Sun December 23, 2012
Around the Nation

With Growth Of 'Hacker Scouting,' More Kids Learn To Tinker

Originally published on Sun December 23, 2012 12:41 pm

Kids build robots with Popsicle sticks at an Oakland meeting of Hacker Scouts, a group that encourages young people to create do-it-yourself crafts and electronics.
Jon Kalish for NPR

Countless kids have grown up with the Girl Scouts, the Boy Scouts or Campfire Girls, but for some families, the uniforms and outdoor focus of traditional Scouting groups don't appeal.

In recent months, Scoutlike groups that concentrate on technology and do-it-yourself projects have been sprouting up around the country. They're coed and, like traditional Scouting organizations, award patches to kids who master skills.

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Sat December 22, 2012
Krulwich Wonders...

It's December. Brrrr. Is My House Shivering?


What if, and I'm just being silly here, but what if houses were warm-blooded, and got cold in December like we do? What if?

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Fri December 21, 2012
Shots - Health News

Killer's DNA Won't Explain His Crime

Originally published on Fri December 21, 2012 9:21 pm

A person's DNA can say a lot about a person, but not why someone has committed a horrific crime like mass murder.

Connecticut's chief medical examiner, Wayne Carver, has raised the possibility of requesting genetic tests on Adam Lanza, the man responsible for the shootings at Sandy Hook Elementary School.

Carver hasn't said precisely what he may want geneticists to look for, but scientists who study the links between genes and violence say those tests won't reveal much about why Lanza did what he did.

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Fri December 21, 2012
13.7: Cosmos And Culture

Riddle For A Winter Morning

Originally published on Mon December 24, 2012 5:10 pm

A sunset in Sicily

I love jokes and riddles. Today I want to share one of my favorites. I'll post the answer on Monday.

I first heard this one sitting with friends at an outdoor table during sunset at a village near the shore in Sicily back in 2008. The strange pink color of this morning's sunrise here in Berkeley reminded me of that evening, and the riddle. I think it was my friend Giovanni Frazzetto who offered up the joke. He definitely organized the evening.

What is greater than God

Worse than the Devil?

The poor have it.

The rich need it.

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Fri December 21, 2012

Future Fibers May Be Spun From Slime

The hagfish or "slime eel" shoots out slime containing silk-like fibers of remarkable strength. Douglas Fudge, a biologist at the University of Guelph, says it could be a good substitute for today's synthetic fibers--it's 10 times stronger than nylon, for example--and bacteria can be trained to make it.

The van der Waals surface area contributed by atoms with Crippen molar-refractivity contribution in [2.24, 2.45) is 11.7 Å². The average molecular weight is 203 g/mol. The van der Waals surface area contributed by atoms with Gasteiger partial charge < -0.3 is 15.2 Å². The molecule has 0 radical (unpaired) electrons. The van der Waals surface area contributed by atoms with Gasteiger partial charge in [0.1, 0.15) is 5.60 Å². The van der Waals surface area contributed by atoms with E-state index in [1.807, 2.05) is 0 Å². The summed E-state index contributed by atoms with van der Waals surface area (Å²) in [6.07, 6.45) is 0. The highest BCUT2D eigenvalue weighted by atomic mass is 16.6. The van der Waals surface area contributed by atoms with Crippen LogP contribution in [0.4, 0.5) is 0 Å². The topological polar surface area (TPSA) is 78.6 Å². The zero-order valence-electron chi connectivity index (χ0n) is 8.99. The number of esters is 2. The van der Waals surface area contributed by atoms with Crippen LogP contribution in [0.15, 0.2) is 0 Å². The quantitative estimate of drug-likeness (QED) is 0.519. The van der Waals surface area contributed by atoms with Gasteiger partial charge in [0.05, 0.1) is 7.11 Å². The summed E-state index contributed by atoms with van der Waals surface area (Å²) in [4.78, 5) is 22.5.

Fri December 21, 2012

The SciFri Book Club Tours 'The Planets'

Originally published on Fri December 21, 2012 1:08 pm

The SciFri Book Club is touring the solar system, with Dava Sobel's 2005 The Planets. Call in with a review of the book. Plus Jim Green, director of planetary science at NASA, joins the club to give an update on what's happened planet-wise since the book was published.


Fri December 21, 2012

Birding for the Holidays

Originally published on Fri December 21, 2012 1:08 pm

The Audubon's 113th Christmas Bird Count is underway, and thousands of volunteers are taking part this year. Ornithologist David Bonter, and Gary Langham, Audubon's chief scientist, share tips on which species to look out for, and how even birding beginners can get involved.


Fri December 21, 2012
NPR Story

Shooting Stars: Capturing The Night On Camera

Originally published on Fri December 21, 2012 4:16 pm

Photographer Colin Legg makes time-lapse movies of celestial scenes, from auroras to eclipses. Photographing mostly in remote parts of Australia, where human-made light doesn't compete with starlight, Legg describes some of the challenges of this type of photography: from babysitting cameras for days and nights on end to running electronics in the backcountry.


Fri December 21, 2012
Medical Treatments

Stem Cells Treat Lou Gehrig's Disease, In Mice

Originally published on Fri December 21, 2012 1:08 pm

Reporting in Science Translational Medicine, researchers write that neural stem cell implants were able to slow the onset of amyotrophic lateral sclerosis (ALS), or Lou Gehrig's disease, in mice. Study author Evan Snyder discusses the stem cells' protective effect, and why human trials may not be far behind.


Fri December 21, 2012

Debunking Doomsday And Exploring Maya Science

Originally published on Fri December 21, 2012 1:08 pm

The ancient Maya had many scientific accomplishments: they tracked the Moon and the planets, knew a solar year was 365 days, and even invented the concept of zero. As for the 2012 apocalypse? It's simply a misinterpretation of the Maya calendar, say archaeologists Marcello Canuto and William Saturno.